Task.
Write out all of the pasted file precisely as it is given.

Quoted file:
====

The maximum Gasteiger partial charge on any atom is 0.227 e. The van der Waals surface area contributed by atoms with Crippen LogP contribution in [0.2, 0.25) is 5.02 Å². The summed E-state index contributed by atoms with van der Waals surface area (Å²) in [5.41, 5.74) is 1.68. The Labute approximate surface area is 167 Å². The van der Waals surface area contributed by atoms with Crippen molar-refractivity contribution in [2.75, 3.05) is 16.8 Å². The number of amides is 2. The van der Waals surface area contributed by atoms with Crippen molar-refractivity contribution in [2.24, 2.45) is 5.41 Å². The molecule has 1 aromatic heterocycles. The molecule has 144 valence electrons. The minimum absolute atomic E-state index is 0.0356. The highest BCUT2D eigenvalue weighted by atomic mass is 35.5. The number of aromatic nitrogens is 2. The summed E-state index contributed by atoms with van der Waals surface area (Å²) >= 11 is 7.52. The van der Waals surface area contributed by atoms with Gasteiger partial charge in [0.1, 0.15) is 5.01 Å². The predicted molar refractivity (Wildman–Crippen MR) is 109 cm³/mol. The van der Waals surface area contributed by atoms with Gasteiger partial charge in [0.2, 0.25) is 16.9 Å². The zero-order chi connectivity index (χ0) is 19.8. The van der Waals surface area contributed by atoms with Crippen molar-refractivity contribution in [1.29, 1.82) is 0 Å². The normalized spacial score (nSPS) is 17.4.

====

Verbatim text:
The maximum Gasteiger partial charge on any atom is 0.227 e. The van der Waals surface area contributed by atoms with Crippen LogP contribution in [0.2, 0.25) is 5.02 Å². The summed E-state index contributed by atoms with van der Waals surface area (Å²) in [5.41, 5.74) is 1.68. The Labute approximate surface area is 167 Å². The van der Waals surface area contributed by atoms with Crippen molar-refractivity contribution in [2.75, 3.05) is 16.8 Å². The number of amides is 2. The van der Waals surface area contributed by atoms with Crippen molar-refractivity contribution in [2.24, 2.45) is 5.41 Å². The molecule has 1 aromatic heterocycles. The molecule has 144 valence electrons. The minimum absolute atomic E-state index is 0.0356. The highest BCUT2D eigenvalue weighted by atomic mass is 35.5. The number of aromatic nitrogens is 2. The summed E-state index contributed by atoms with van der Waals surface area (Å²) >= 11 is 7.52. The van der Waals surface area contributed by atoms with Gasteiger partial charge in [0.1, 0.15) is 5.01 Å². The predicted molar refractivity (Wildman–Crippen MR) is 109 cm³/mol. The van der Waals surface area contributed by atoms with Gasteiger partial charge in [0.2, 0.25) is 16.9 Å². The zero-order chi connectivity index (χ0) is 19.8. The van der Waals surface area contributed by atoms with Crippen molar-refractivity contribution in [1.29, 1.82) is 0 Å². The normalized spacial score (nSPS) is 17.4.